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China, Technology and the Spratly Islands: The Geopolitical Impact of New Technology.

Author: Esmond D.; NAVAL WAR COLL NEWPORT RI ADVANCED RESEARCH PROGRAM.
Publisher: Ft. Belvoir Defense Technical Information Center MAR 1994.
Dissertation: Thesis (Doctora).
Edition/Format:   Thesis/dissertation : Thesis/dissertation : English
Database:WorldCat
Summary:
The thesis of this study is that technology has become a key influence on national policies. By defining what is possible and creating new capabilities, technology creates an imperative for its use - a technological imperative - and thereby influences human choices and policy decisions. This concept is illustrated in an examination of Chinese policies towards the Spratly Islands, a broad area of tiny islands, atolls  Read more...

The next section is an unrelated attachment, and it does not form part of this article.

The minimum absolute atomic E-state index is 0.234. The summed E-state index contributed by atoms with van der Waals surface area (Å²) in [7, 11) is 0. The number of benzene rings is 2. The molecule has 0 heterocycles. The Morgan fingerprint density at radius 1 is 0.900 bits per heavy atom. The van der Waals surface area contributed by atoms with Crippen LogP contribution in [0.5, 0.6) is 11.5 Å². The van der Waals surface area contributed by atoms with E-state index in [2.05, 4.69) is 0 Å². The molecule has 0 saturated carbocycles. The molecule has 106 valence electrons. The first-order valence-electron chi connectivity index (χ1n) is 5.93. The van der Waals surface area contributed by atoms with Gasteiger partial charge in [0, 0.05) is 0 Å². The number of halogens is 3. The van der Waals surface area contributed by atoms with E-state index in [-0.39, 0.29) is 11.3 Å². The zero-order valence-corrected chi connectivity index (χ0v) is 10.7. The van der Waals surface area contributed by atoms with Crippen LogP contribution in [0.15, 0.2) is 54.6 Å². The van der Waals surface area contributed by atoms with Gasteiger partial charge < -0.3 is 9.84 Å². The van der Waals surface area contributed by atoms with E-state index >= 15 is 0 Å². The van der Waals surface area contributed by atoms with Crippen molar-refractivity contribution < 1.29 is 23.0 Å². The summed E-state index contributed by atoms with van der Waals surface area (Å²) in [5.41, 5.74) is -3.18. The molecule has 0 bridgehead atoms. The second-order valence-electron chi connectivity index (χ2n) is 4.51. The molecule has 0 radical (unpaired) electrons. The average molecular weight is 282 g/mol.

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Details

Material Type: Thesis/dissertation, Internet resource
Document Type: Internet Resource
All Authors / Contributors: Esmond D.; NAVAL WAR COLL NEWPORT RI ADVANCED RESEARCH PROGRAM.
OCLC Number: 227811232
Description: 280 p.

Abstract:

The thesis of this study is that technology has become a key influence on national policies. By defining what is possible and creating new capabilities, technology creates an imperative for its use - a technological imperative - and thereby influences human choices and policy decisions. This concept is illustrated in an examination of Chinese policies towards the Spratly Islands, a broad area of tiny islands, atolls and reefs in the South China Sea which are claimed by five nations: China, Vietnam, Malaysia, the Philippines and Taiwan. Each of these countries has occupied military outposts on the islands. This expanding militarization of the archipelago could result in a military conflict and is an issue of growing regional concern. China, Spratly Islands, South China Sea, Chinese Navy, Offshore oil, Technology, Law of the Sea, Territorial disputes. South East Asia.

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